Presentation on theme: "By Rizalina G. Gomez, Ph.D.. What Is K-W-L?. K-W-L is the creation of Donna Ogle and is a 3-column chart that helps capture the Before, During, and After."— Presentation transcript:
By Rizalina G. Gomez, Ph.D.
What Is K-W-L?. K-W-L is the creation of Donna Ogle and is a 3-column chart that helps capture the Before, During, and After components of reading a text selection. K stands for Know This is the prior knowledge activation question. W stands for Will or Want What do I think I will learn about this topic? What do I want to know about this topic? L stands for Learned What have I learned about this topic?
KWL - is an instructional tool introduced into classrooms Teachers activate students' prior knowledge by asking them what they already Know; then students (collaborating as a classroom unit or within small groups) set goals specifying what they Want to learn; and after reading students discuss what they have Learned. Students apply higher-order thinking strategies which help them construct meaning from what they read and help them monitor their progress toward their goals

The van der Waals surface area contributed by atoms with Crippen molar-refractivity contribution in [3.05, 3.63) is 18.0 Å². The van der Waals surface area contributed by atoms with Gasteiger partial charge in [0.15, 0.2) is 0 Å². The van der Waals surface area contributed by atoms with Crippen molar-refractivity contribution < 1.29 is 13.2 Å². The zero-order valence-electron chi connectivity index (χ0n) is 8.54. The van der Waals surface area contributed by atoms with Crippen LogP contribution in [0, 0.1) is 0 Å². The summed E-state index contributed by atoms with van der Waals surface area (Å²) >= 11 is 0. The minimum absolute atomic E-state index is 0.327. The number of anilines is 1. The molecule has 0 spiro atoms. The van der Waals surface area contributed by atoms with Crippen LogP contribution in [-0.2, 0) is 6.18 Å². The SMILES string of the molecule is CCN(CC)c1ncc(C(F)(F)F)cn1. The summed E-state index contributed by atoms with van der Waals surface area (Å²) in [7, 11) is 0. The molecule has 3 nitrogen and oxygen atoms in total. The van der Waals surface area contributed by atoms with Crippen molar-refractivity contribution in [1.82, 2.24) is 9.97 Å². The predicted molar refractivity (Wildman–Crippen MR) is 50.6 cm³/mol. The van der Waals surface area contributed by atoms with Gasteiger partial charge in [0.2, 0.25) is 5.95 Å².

How Does It Work? 1. On the chalkboard, on an overhead, on a handout, or on students' individual clean sheets, three columns should be drawn. 2. Label Column 1 K, Column 2 W, Column 3 L. K What I Know W What I Want to Know or What I Want to Solve L What I Learned
3. Before reading (or viewing or listening), students fill in the Know column with words, terms, or phrases from their background or prior knowledge. 4. Then have students predict what they might learn about the topic, which might follow a quick glance at the topic headings, pictures, and charts that are found in the reading. This helps set their purpose for reading and focuses their attention on key ideas.
5. Alternatively, you might have students put in the middle column what they want to learn about the topic. 6. After reading, students should fill in their new knowledge gained from reading the content. They can also clear up misperceptions about the topic which might have shown up in the Know column before they actually read anything